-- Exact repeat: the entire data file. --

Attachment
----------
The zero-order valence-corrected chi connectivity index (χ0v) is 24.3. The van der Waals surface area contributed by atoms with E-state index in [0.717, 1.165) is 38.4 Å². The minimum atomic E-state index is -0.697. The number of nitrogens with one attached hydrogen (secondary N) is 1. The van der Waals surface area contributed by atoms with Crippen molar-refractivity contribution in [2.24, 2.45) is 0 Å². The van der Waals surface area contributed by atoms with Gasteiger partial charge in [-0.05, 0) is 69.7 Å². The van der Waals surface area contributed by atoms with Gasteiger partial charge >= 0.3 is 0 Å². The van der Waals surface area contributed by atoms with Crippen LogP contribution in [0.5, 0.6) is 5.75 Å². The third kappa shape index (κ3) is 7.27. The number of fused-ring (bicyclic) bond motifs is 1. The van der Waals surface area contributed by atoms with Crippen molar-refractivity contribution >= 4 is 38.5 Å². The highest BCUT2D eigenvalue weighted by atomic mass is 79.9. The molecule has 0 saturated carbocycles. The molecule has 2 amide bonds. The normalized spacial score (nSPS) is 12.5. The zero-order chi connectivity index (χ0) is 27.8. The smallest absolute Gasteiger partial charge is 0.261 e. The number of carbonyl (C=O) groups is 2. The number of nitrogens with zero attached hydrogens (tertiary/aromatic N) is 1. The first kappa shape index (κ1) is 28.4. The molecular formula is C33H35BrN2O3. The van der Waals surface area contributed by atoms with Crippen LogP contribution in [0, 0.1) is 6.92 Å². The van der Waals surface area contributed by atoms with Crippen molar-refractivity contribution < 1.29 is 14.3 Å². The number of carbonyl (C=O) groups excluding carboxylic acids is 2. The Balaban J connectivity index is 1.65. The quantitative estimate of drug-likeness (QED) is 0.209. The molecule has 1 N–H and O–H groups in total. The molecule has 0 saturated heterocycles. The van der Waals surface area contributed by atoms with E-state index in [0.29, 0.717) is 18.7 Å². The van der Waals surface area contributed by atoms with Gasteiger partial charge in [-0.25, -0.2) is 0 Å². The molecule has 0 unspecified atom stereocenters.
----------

The zero-order valence-corrected chi connectivity index (χ0v) is 24.3. The van der Waals surface area contributed by atoms with E-state index in [0.717, 1.165) is 38.4 Å². The minimum atomic E-state index is -0.697. The number of nitrogens with one attached hydrogen (secondary N) is 1. The van der Waals surface area contributed by atoms with Crippen molar-refractivity contribution in [2.24, 2.45) is 0 Å². The van der Waals surface area contributed by atoms with Gasteiger partial charge in [-0.05, 0) is 69.7 Å². The van der Waals surface area contributed by atoms with Gasteiger partial charge >= 0.3 is 0 Å². The van der Waals surface area contributed by atoms with Crippen LogP contribution in [0.5, 0.6) is 5.75 Å². The third kappa shape index (κ3) is 7.27. The number of fused-ring (bicyclic) bond motifs is 1. The van der Waals surface area contributed by atoms with Crippen molar-refractivity contribution >= 4 is 38.5 Å². The highest BCUT2D eigenvalue weighted by atomic mass is 79.9. The molecule has 0 saturated carbocycles. The molecule has 2 amide bonds. The normalized spacial score (nSPS) is 12.5. The zero-order chi connectivity index (χ0) is 27.8. The smallest absolute Gasteiger partial charge is 0.261 e. The number of carbonyl (C=O) groups is 2. The number of nitrogens with zero attached hydrogens (tertiary/aromatic N) is 1. The first kappa shape index (κ1) is 28.4. The molecular formula is C33H35BrN2O3. The van der Waals surface area contributed by atoms with Crippen LogP contribution in [0, 0.1) is 6.92 Å². The van der Waals surface area contributed by atoms with Crippen molar-refractivity contribution < 1.29 is 14.3 Å². The number of carbonyl (C=O) groups excluding carboxylic acids is 2. The Balaban J connectivity index is 1.65. The quantitative estimate of drug-likeness (QED) is 0.209. The molecule has 1 N–H and O–H groups in total. The molecule has 0 saturated heterocycles. The van der Waals surface area contributed by atoms with E-state index in [0.29, 0.717) is 18.7 Å². The van der Waals surface area contributed by atoms with Gasteiger partial charge in [-0.25, -0.2) is 0 Å². The molecule has 0 unspecified atom stereocenters.